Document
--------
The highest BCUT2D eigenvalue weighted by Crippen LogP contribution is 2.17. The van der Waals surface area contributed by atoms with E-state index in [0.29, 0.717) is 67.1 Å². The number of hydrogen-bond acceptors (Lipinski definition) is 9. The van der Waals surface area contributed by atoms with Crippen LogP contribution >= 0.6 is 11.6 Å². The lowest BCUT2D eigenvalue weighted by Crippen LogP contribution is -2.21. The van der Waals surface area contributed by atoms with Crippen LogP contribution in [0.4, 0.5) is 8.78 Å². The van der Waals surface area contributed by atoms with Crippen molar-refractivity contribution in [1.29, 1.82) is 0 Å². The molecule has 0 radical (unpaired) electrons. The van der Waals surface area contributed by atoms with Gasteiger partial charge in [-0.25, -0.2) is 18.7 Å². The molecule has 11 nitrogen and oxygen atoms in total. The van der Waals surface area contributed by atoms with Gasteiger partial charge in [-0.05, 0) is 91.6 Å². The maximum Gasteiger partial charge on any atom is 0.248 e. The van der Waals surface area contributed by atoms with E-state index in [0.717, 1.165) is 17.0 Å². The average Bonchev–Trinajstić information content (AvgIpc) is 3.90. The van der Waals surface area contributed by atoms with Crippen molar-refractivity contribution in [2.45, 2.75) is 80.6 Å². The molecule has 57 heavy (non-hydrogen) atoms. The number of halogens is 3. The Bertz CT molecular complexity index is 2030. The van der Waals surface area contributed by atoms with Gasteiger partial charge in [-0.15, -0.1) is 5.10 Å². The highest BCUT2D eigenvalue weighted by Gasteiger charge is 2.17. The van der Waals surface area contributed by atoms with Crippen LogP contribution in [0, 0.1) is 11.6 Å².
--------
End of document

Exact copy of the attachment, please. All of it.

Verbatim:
The highest BCUT2D eigenvalue weighted by Crippen LogP contribution is 2.17. The van der Waals surface area contributed by atoms with E-state index in [0.29, 0.717) is 67.1 Å². The number of hydrogen-bond acceptors (Lipinski definition) is 9. The van der Waals surface area contributed by atoms with Crippen LogP contribution >= 0.6 is 11.6 Å². The lowest BCUT2D eigenvalue weighted by Crippen LogP contribution is -2.21. The van der Waals surface area contributed by atoms with Crippen LogP contribution in [0.4, 0.5) is 8.78 Å². The van der Waals surface area contributed by atoms with Crippen molar-refractivity contribution in [1.29, 1.82) is 0 Å². The molecule has 0 radical (unpaired) electrons. The van der Waals surface area contributed by atoms with Gasteiger partial charge in [-0.25, -0.2) is 18.7 Å². The molecule has 11 nitrogen and oxygen atoms in total. The van der Waals surface area contributed by atoms with Gasteiger partial charge in [-0.05, 0) is 91.6 Å². The maximum Gasteiger partial charge on any atom is 0.248 e. The van der Waals surface area contributed by atoms with E-state index in [0.717, 1.165) is 17.0 Å². The average Bonchev–Trinajstić information content (AvgIpc) is 3.90. The van der Waals surface area contributed by atoms with Crippen molar-refractivity contribution in [2.45, 2.75) is 80.6 Å². The molecule has 57 heavy (non-hydrogen) atoms. The number of halogens is 3. The Bertz CT molecular complexity index is 2030. The van der Waals surface area contributed by atoms with Gasteiger partial charge in [-0.15, -0.1) is 5.10 Å². The highest BCUT2D eigenvalue weighted by Gasteiger charge is 2.17. The van der Waals surface area contributed by atoms with Crippen LogP contribution in [0, 0.1) is 11.6 Å².